10. More Harry
One of the things season 2 really nailed was the Earth-2 iteration of Harrison Wells, affectionately known to the STAR Labs crew as Harry. Whereas the season 1 Wells/Thawne was ostensibly a compassionate, motivating father figure (before his eventual heel turn), Earth-2 Harry was a decidedly colder, harsher man. Having such a caustic member of Team Flash proved to be a brilliant move; watching sparks fly between Harry and Cisco was a consistent delight, and in the rare moments when Harry would offer genuine affection or inspiration, it felt like a victory.
At the end of season 2, Harry and his daughter Jesse headed back to Earth-2, having helped thwart Zoom once and for all. This made narrative sense… and yet H.R.’s obnoxious presence has us pining for the halcyon days of Harry’s curmudgeonly charm. The show has dropped a few hints that Harry has grown attached to Team Flash, and it’s easy enough to see a path where he’d be needed again. Let’s hope the show’s writers see it too.
9. Jesse Quick and Kid Flash Team Up
The CW DC shows have had a great knack for putting a new spin on classic characters, while still maintaining the essence of what makes those characters who they are. Jesse Quick was not the daughter of Harrison Wells in the comics, nor was Wally West the long-lost brother of Iris West. And yet both characters still represent their comic counterparts with aplomb, and it’s hard to imagine the show without them.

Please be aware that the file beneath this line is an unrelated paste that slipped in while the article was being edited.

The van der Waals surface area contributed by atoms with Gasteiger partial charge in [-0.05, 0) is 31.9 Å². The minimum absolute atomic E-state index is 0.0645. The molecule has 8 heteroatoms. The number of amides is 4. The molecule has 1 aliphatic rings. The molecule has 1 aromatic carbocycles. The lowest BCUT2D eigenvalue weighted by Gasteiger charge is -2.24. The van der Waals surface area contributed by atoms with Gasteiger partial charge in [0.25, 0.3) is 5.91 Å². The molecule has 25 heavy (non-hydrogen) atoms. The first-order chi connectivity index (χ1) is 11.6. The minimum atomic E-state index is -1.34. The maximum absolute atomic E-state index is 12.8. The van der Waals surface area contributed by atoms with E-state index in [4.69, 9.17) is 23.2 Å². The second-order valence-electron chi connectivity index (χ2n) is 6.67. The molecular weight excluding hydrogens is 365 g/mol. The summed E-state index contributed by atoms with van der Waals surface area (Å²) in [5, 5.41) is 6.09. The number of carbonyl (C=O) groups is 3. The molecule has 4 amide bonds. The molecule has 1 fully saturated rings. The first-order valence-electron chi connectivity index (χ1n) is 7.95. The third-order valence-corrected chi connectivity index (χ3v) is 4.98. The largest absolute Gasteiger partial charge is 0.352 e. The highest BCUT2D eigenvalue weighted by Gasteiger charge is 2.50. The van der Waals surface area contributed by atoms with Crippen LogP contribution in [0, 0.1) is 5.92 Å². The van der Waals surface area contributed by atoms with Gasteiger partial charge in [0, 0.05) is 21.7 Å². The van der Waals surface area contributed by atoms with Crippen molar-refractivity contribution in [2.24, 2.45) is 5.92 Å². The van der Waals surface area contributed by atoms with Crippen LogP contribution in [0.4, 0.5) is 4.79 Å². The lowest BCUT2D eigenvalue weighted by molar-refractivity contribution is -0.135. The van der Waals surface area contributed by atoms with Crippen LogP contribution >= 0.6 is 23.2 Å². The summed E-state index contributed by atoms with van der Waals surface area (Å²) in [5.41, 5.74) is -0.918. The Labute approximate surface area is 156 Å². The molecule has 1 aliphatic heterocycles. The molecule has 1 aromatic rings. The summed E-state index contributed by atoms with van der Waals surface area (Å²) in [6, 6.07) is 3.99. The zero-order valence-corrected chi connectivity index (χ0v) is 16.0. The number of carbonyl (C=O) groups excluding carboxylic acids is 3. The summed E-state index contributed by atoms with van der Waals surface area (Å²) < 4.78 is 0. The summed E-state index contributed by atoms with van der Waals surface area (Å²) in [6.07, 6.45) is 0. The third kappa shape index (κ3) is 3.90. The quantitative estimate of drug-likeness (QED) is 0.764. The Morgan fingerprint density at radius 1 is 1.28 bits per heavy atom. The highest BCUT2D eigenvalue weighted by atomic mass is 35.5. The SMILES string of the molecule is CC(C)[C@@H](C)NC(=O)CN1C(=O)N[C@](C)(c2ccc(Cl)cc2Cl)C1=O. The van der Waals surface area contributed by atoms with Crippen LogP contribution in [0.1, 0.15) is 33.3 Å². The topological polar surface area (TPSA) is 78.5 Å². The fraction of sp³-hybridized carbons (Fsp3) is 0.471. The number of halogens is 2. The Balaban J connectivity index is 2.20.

The show developing Jesse and Wally as teenagers with undeniable romantic chemistry was a savvy decision, knowing they would both eventually serve as Barry’s sidekick in some capacity. While they’re still in the early stages of becoming speedster heroes, it’s hard not to get excited imagining the duo having some adventures of their own. They’re two characters who have largely sidestepped some of the show’s post-season 1 angst (ironic for love-struck teenagers), and seeing their relationship dynamic in the field would likely be a lot of fun.
8. Max Mercury
The Flash has adapted a stunning swath of the Scarlet Speedster’s vast mythos over two and a half seasons. Any show that features King Shark is working hard to please comic book fans. If there’s one major piece of the Flash’s world waiting to be used, it’s Max Mercury. A fairly nondescript Golden Age character, Mercury was made a key figure in the Scarlet Speedster’s lore by Mark Waid during his seminal 1990s comic book run on The Flash.
A mysterious man who has been communicating with the Speed Force for over a hundred years, Max Mercury is something of a speedster sage. He understands the mechanics and consequences of time travel better than anyone (something Barry apparently still needs a few lessons on). Imagine an Obi-Wan Kenobi-type figure who could mentor all of the young team members, not only in the ways of the Speed Force, but in their lives as well. Also, just as importantly, his costume is wicked cool. Speaking of…